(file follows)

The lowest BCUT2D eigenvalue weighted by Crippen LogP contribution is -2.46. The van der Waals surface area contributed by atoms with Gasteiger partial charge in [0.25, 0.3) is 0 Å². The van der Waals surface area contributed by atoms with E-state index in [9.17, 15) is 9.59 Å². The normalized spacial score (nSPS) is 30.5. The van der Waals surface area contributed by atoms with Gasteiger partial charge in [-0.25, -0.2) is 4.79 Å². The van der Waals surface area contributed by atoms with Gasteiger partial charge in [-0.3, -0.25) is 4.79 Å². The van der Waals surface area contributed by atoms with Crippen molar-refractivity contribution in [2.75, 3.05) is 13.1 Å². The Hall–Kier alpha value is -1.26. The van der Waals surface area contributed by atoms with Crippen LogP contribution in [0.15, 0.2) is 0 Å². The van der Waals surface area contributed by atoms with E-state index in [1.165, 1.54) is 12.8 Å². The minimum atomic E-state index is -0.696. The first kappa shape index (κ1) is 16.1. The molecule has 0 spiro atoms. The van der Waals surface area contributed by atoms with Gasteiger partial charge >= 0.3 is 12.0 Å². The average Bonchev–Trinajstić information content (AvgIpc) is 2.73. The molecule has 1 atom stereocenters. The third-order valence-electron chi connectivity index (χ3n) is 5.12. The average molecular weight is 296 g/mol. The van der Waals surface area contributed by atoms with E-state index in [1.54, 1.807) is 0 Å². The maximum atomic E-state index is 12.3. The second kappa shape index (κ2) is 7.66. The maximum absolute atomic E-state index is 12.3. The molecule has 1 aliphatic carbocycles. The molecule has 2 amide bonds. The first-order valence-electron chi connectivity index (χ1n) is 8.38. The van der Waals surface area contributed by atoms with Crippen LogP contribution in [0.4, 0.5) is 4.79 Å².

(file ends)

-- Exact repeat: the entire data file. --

The lowest BCUT2D eigenvalue weighted by Crippen LogP contribution is -2.46. The van der Waals surface area contributed by atoms with Gasteiger partial charge in [0.25, 0.3) is 0 Å². The van der Waals surface area contributed by atoms with E-state index in [9.17, 15) is 9.59 Å². The normalized spacial score (nSPS) is 30.5. The van der Waals surface area contributed by atoms with Gasteiger partial charge in [-0.25, -0.2) is 4.79 Å². The van der Waals surface area contributed by atoms with Gasteiger partial charge in [-0.3, -0.25) is 4.79 Å². The van der Waals surface area contributed by atoms with Crippen molar-refractivity contribution in [2.75, 3.05) is 13.1 Å². The Hall–Kier alpha value is -1.26. The van der Waals surface area contributed by atoms with Crippen LogP contribution in [0.15, 0.2) is 0 Å². The van der Waals surface area contributed by atoms with E-state index in [1.165, 1.54) is 12.8 Å². The minimum atomic E-state index is -0.696. The first kappa shape index (κ1) is 16.1. The molecule has 0 spiro atoms. The van der Waals surface area contributed by atoms with Gasteiger partial charge >= 0.3 is 12.0 Å². The average Bonchev–Trinajstić information content (AvgIpc) is 2.73. The molecule has 1 atom stereocenters. The third-order valence-electron chi connectivity index (χ3n) is 5.12. The average molecular weight is 296 g/mol. The van der Waals surface area contributed by atoms with E-state index in [1.54, 1.807) is 0 Å². The maximum atomic E-state index is 12.3. The second kappa shape index (κ2) is 7.66. The maximum absolute atomic E-state index is 12.3. The molecule has 1 aliphatic carbocycles. The molecule has 2 amide bonds. The first-order valence-electron chi connectivity index (χ1n) is 8.38. The van der Waals surface area contributed by atoms with Crippen LogP contribution in [0.4, 0.5) is 4.79 Å².